posted by casu marzu at 12:49 PM on February 1, 2005

Go here & listen in: WNCW and WDVX
posted by Pressed Rat at 1:20 PM on February 1, 2005

Check out the album "Satan is Real" by the Louvin Brothers. It's amazing.
posted by _sirmissalot_ at 1:23 PM on February 1, 2005

With the country blues in mind, you may want to check out the Piedmont Blues. As far as I'm concerned, that alpha and omega of that style is Etta Baker.
posted by NoMich at 1:24 PM on February 1, 2005

(Also check out the Delmore Brothers.)
posted by _sirmissalot_ at 1:28 PM on February 1, 2005

The Flatlanders are/were a Texas band, but they have more of an old-timey sound to them than your typical country band--musical saws, fragile sounding vocals, and no drums. And Jimmy Dale Gilmore played Smokey in The Big Lebowski. Start with More a Legend than a Band and work from there.
posted by LionIndex at 1:33 PM on February 1, 2005

You can get a lot of good inspiration from WMMT, which has a streaming broadcast. Right now, actually, (Tuesdays 3:30-6:30 EST) there's a show called "Deep in Tradition" which plays the kind of stuff you're looking for.
posted by Saucy Intruder at 1:43 PM on February 1, 2005

I second Bill Monroe and The Louvin Brothers. I'd also reccomend Fiddlin' John Carson, Frank Hutchison, The Carter Family and Dock Boggs.
posted by jonmc at 1:47 PM on February 1, 2005

Pressed Rat got to WNCW before I did, rats are my nemesis. However you may also want to know that they play straight bluegrass every Saturday from 11 am to 7 pm.

Since you're looking for recommendations I'm going out on a limb & directing you here - this is not a self link, but these guys are close friends as well as fantastic musicians. For more mainstream/modern yet old timey sounding stuff there's Alison Krauss and Nickel Creek (that's a good general site btw; one of these days I'm going to lose my fpp virginity & do a bluegrass post) and you've probably heard all the Garcia/Grisman stuff. More WNC bands here, here, and, in an electric incarnation, here. And then there's NCMAMA a fairly good overview of my local scene.
posted by mygothlaundry at 1:54 PM on February 1, 2005

If you are looking for younger bands playing that type of music check you Yonder Mountain String Band or Hot Buttered Rum String Band. Both play smokin' high altitude bluegrass.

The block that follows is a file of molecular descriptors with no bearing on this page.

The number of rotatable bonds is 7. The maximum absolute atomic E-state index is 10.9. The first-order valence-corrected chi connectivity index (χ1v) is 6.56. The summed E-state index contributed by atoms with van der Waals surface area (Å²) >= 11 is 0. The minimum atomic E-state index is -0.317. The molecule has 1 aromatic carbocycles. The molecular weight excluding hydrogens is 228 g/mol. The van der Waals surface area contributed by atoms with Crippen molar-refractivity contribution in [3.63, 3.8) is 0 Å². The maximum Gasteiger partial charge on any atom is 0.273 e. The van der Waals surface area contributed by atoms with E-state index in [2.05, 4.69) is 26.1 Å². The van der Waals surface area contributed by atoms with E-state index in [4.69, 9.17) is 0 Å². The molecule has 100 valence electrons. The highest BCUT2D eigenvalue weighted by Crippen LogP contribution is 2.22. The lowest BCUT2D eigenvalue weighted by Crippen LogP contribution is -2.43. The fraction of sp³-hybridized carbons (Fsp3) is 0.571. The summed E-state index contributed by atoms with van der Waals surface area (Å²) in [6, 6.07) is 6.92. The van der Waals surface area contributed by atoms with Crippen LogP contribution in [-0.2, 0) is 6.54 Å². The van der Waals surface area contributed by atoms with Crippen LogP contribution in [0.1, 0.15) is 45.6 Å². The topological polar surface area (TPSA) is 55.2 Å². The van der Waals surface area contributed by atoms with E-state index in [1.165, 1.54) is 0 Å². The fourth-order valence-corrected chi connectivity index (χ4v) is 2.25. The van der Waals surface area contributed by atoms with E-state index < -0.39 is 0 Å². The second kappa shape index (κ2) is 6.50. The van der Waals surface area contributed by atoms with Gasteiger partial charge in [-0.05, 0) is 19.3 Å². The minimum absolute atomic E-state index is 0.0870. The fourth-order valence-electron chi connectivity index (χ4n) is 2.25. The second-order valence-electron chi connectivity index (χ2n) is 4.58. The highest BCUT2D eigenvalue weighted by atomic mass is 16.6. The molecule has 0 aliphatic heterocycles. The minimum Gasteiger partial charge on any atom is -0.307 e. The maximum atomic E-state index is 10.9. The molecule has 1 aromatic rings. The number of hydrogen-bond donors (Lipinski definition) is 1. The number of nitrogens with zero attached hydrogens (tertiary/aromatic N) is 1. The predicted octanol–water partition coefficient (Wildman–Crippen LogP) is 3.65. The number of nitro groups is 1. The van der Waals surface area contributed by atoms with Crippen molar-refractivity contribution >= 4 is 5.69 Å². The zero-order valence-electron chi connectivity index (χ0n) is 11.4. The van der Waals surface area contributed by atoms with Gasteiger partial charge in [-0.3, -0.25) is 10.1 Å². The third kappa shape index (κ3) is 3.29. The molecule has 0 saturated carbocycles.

posted by tirebouchon at 1:54 PM on February 1, 2005

A contemporary songwriter who focuses more on the "old timey country" rather than bluegrass is the brilliant and amazing Gillian Welch. Some of her music was in O Brother Where Art Thou.
posted by matildaben at 2:26 PM on February 1, 2005

Trivia fact: There are no true bluegrass songs in O, Brother. Not a one. Amaze your friends!

More current, edgy old-time by the Can Kickers.
posted by Miko at 2:31 PM on February 1, 2005

An old teacher and Old Time devotee had me get Old-Time Fiddle Tunes And Songs From North Georgia by the Skillet Lickers.
posted by rustcellar at 2:49 PM on February 1, 2005

Oh yeah! The skillet lickers are hill-arious. Good rec; I second that.
posted by Miko at 3:01 PM on February 1, 2005

I strongly second Yonder Mountain String Band, although they are not so much traditionalist as a crossover act. I still love em.
posted by rooftop secrets at 4:20 PM on February 1, 2005

Honking Duck is a good place to listen to old-time music
posted by Buck Eschaton at 5:15 PM on February 1, 2005

If you ever want a complete look at any such artist, I've heard that Bear Family's box sets are excellent. You can get new copies fairly cheaply on ebay.
posted by donth at 5:34 PM on February 1, 2005

!!!! Sons of the Pioneers !!! Is all you need to know.
posted by edgeways at 6:31 PM on February 1, 2005

Jolie Holland [mp3, 400k]
posted by holloway at 7:09 PM on February 1, 2005

The Anthology of American Folk Music is great. Also, Lefty Frizell, Sophie Tucker, Annette Hanshaw, Gene Austin, and the Mills Brothers are worth checking out.
posted by rokabiri at 8:04 PM on February 1, 2005

The Waybacks are a contemporary band that describe their own style as 'acoustic mayhem'. Check out their album Devolver especially the tracks Been Around (mp3), and Lickkus Interruptus (mp3). Some of their shows are available for downloading on archive.org.

Donna the Buffalo is another great band in the Americana tradition. You can find their shows on archive.org as well.
posted by euphorb at 9:13 PM on February 1, 2005

For an old timey high lonesome sound to rival (or in my opinion, even surpass) Bill Monroe, check out Roscoe Holcomb. I also second Dock Boggs.
posted by smartyboots at 6:42 PM on February 2, 2005